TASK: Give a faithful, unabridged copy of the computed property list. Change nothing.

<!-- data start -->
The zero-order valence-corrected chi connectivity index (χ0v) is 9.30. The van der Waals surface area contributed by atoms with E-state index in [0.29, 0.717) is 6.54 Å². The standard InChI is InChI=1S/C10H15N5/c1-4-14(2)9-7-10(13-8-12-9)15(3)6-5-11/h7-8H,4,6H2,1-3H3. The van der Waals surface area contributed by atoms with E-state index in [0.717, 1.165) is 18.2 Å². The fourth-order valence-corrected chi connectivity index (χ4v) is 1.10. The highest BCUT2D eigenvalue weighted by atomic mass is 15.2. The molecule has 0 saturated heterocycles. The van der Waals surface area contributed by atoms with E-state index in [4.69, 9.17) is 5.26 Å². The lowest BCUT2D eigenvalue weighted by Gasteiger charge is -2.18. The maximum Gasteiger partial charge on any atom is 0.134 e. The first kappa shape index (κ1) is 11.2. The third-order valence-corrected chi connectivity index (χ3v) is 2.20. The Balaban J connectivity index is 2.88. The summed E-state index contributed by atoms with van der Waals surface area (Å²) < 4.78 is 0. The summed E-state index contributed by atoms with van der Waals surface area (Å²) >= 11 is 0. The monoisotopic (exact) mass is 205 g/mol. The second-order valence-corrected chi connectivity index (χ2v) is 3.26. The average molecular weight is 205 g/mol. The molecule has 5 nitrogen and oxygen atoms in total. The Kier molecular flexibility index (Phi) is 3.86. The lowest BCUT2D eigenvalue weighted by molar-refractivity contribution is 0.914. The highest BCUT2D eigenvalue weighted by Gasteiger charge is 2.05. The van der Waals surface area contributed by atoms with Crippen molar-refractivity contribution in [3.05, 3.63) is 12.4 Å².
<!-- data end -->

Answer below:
The zero-order valence-corrected chi connectivity index (χ0v) is 9.30. The van der Waals surface area contributed by atoms with E-state index in [0.29, 0.717) is 6.54 Å². The standard InChI is InChI=1S/C10H15N5/c1-4-14(2)9-7-10(13-8-12-9)15(3)6-5-11/h7-8H,4,6H2,1-3H3. The van der Waals surface area contributed by atoms with E-state index in [0.717, 1.165) is 18.2 Å². The fourth-order valence-corrected chi connectivity index (χ4v) is 1.10. The highest BCUT2D eigenvalue weighted by atomic mass is 15.2. The molecule has 0 saturated heterocycles. The van der Waals surface area contributed by atoms with E-state index in [4.69, 9.17) is 5.26 Å². The lowest BCUT2D eigenvalue weighted by Gasteiger charge is -2.18. The maximum Gasteiger partial charge on any atom is 0.134 e. The first kappa shape index (κ1) is 11.2. The third-order valence-corrected chi connectivity index (χ3v) is 2.20. The Balaban J connectivity index is 2.88. The summed E-state index contributed by atoms with van der Waals surface area (Å²) < 4.78 is 0. The summed E-state index contributed by atoms with van der Waals surface area (Å²) >= 11 is 0. The monoisotopic (exact) mass is 205 g/mol. The second-order valence-corrected chi connectivity index (χ2v) is 3.26. The average molecular weight is 205 g/mol. The molecule has 5 nitrogen and oxygen atoms in total. The Kier molecular flexibility index (Phi) is 3.86. The lowest BCUT2D eigenvalue weighted by molar-refractivity contribution is 0.914. The highest BCUT2D eigenvalue weighted by Gasteiger charge is 2.05. The van der Waals surface area contributed by atoms with Crippen molar-refractivity contribution in [3.05, 3.63) is 12.4 Å².